NASCAR brawl shows Chase’s intensity but how many fans are watching?

Before Jimmie Johnson won Sunday’s NASCAR race in Texas that ended with a wild post-race fight on pit road, the six-time champion was asked what most fans want to see in a NASCAR race.

“They want to see arguments,” Johnson replied. “They want to see pushing and shoving after the race, bump and runs. The physical side, the raw emotion is what the majority are after.”

They were handed just that on a silver platter in Texas.

Jeff Gordon, angry at how Brad Keselowski made a daring move for the win that knocked Keselowski’s car into Gordon’s, causing Gordon’s car to cut a tire and spin, went after Keselowski after they climbed from their cars.


At first it seemed both drivers’ crews might keep them apart. But after Kevin Harvick joined in by shoving Keselowski, the melee was on, leaving Gordon and Keselowski with cut lips and scratches.

Afterward, everyone talked about how the brawl illustrated the ramped-up intensity of the new format for the 10-race Chase title playoff, which has elimination rounds until only four of the original 16 Chase drivers are left to battle it out in the season’s last race.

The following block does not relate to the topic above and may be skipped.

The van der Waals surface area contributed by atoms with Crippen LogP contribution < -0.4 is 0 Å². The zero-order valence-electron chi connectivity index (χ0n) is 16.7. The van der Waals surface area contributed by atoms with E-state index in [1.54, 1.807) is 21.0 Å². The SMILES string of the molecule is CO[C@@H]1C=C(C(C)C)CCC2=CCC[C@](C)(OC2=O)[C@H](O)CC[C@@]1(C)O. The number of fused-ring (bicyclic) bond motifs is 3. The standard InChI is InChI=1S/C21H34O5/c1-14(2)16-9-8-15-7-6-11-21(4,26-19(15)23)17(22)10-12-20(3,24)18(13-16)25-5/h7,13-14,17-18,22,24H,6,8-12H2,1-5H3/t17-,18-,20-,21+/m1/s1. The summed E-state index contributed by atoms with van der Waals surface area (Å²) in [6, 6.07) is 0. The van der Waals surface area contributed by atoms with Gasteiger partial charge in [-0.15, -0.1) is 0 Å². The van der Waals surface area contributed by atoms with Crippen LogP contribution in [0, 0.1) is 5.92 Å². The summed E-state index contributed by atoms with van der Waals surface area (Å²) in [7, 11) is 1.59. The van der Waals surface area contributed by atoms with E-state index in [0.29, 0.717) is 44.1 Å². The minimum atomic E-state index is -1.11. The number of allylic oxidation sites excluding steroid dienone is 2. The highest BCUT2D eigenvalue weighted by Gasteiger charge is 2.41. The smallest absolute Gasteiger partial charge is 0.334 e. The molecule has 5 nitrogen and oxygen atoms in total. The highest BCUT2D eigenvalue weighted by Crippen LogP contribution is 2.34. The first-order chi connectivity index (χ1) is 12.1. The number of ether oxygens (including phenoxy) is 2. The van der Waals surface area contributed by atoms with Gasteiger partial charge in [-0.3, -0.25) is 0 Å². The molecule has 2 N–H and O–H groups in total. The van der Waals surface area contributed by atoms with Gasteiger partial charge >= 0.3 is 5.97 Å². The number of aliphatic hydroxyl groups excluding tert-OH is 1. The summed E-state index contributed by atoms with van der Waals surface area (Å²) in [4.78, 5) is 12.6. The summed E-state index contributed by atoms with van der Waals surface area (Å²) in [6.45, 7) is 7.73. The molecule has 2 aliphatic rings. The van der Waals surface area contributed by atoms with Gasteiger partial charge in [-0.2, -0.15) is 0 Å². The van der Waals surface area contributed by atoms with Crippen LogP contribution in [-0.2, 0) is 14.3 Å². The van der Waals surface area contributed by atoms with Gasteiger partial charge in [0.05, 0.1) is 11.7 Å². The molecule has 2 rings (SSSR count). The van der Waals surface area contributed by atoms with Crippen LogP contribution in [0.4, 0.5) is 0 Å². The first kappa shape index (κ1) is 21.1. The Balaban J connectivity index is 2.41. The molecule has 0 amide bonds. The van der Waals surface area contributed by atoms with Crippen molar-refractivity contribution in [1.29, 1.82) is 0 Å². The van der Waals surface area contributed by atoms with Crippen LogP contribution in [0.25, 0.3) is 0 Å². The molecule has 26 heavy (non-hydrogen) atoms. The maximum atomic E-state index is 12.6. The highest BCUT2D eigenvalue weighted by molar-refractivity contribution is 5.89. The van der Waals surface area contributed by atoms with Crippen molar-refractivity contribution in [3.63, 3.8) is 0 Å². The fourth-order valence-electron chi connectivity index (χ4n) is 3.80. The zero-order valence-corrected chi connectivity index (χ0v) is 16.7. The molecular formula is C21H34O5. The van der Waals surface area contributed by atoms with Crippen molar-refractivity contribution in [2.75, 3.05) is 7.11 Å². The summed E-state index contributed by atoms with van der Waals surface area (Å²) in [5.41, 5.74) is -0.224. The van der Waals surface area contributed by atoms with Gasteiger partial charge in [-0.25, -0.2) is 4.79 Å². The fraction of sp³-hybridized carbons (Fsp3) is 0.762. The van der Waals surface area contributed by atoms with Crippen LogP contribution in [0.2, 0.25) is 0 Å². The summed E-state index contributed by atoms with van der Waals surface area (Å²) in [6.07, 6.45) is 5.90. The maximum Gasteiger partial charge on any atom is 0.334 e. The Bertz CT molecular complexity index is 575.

But the question is, how many fans are watching?

Despite the new Chase format and the heated emotions -- there was another post-race altercation between Keselowski and Matt Kenseth three weeks ago at Charlotte -- the television ratings for each of the last six Chase races have dropped roughly 6% on average from a year ago.


ESPN, which is carrying the Chase races, typically releases the Nielsen ratings for each race the following Tuesday. So we’ll likely see Tuesday whether the Texas race snapped the downward pattern.

NASCAR remains one of the most popular sports on TV, averaging 4 million or more viewers for the Chase races. NASCAR, ESPN and others also argue that the TV ratings don’t entirely reflect fan interest in the new Chase format or the sport overall.

Among other things, they note that many fans now track races in other ways, notably on NASCAR’s own digital-media platforms.

But if Johnson is right, and it’s the drivers’ raw emotions and feuding that appeal to many NASCAR fans, how well is that experience realized on a smartphone?


There are two races left in the Chase: This weekend in Phoenix, where the field of the eight remaining Chase eligible drivers will be cut to four, and the season finale at Homestead-Miami Speedway Nov. 16.

Who knows how much the bad blood at Texas will carry over to the Arizona desert. And there’s a bit of a dilemma for NASCAR. It’s likely to issue penalties related to the Texas brawl, but it doesn’t want to compromise the “boys, have at it” precept it adopted a few years ago to give drivers more leeway to blow off steam.

Some are likely to agree with veteran motorsports writer Bob Margolis, now with Bleacher Report, who wrote after the Texas race that “the outpouring of passion by the drivers involved with the 2014 Chase is just plain remarkable and should in no way be abated or restricted.”

What remains to be seen is how much of the country is paying attention, on TV at least.


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